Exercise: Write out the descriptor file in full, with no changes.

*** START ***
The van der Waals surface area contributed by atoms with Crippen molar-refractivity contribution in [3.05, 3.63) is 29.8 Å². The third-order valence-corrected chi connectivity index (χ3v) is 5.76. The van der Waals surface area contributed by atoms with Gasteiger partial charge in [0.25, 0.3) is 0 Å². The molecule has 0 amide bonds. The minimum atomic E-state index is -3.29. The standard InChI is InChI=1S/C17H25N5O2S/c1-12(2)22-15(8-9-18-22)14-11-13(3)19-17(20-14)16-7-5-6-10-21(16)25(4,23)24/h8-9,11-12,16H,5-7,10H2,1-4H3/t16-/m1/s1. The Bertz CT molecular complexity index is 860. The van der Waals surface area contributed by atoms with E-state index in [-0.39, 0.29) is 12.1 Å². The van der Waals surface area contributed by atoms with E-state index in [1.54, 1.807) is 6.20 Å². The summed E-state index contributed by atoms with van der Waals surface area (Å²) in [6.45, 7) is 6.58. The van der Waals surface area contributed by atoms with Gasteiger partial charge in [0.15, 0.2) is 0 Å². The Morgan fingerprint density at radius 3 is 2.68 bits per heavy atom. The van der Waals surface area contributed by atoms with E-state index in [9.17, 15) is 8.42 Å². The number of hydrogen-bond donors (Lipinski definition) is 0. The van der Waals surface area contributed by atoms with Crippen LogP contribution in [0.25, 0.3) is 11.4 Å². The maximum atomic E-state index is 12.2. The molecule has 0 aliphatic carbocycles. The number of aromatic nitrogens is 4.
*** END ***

The van der Waals surface area contributed by atoms with Crippen molar-refractivity contribution in [3.05, 3.63) is 29.8 Å². The third-order valence-corrected chi connectivity index (χ3v) is 5.76. The van der Waals surface area contributed by atoms with Gasteiger partial charge in [0.25, 0.3) is 0 Å². The molecule has 0 amide bonds. The minimum atomic E-state index is -3.29. The standard InChI is InChI=1S/C17H25N5O2S/c1-12(2)22-15(8-9-18-22)14-11-13(3)19-17(20-14)16-7-5-6-10-21(16)25(4,23)24/h8-9,11-12,16H,5-7,10H2,1-4H3/t16-/m1/s1. The Bertz CT molecular complexity index is 860. The van der Waals surface area contributed by atoms with E-state index in [-0.39, 0.29) is 12.1 Å². The van der Waals surface area contributed by atoms with E-state index in [1.54, 1.807) is 6.20 Å². The summed E-state index contributed by atoms with van der Waals surface area (Å²) in [6.45, 7) is 6.58. The van der Waals surface area contributed by atoms with Gasteiger partial charge in [0.15, 0.2) is 0 Å². The Morgan fingerprint density at radius 3 is 2.68 bits per heavy atom. The van der Waals surface area contributed by atoms with E-state index in [9.17, 15) is 8.42 Å². The number of hydrogen-bond donors (Lipinski definition) is 0. The van der Waals surface area contributed by atoms with Crippen LogP contribution in [0.25, 0.3) is 11.4 Å². The maximum atomic E-state index is 12.2. The molecule has 0 aliphatic carbocycles. The number of aromatic nitrogens is 4.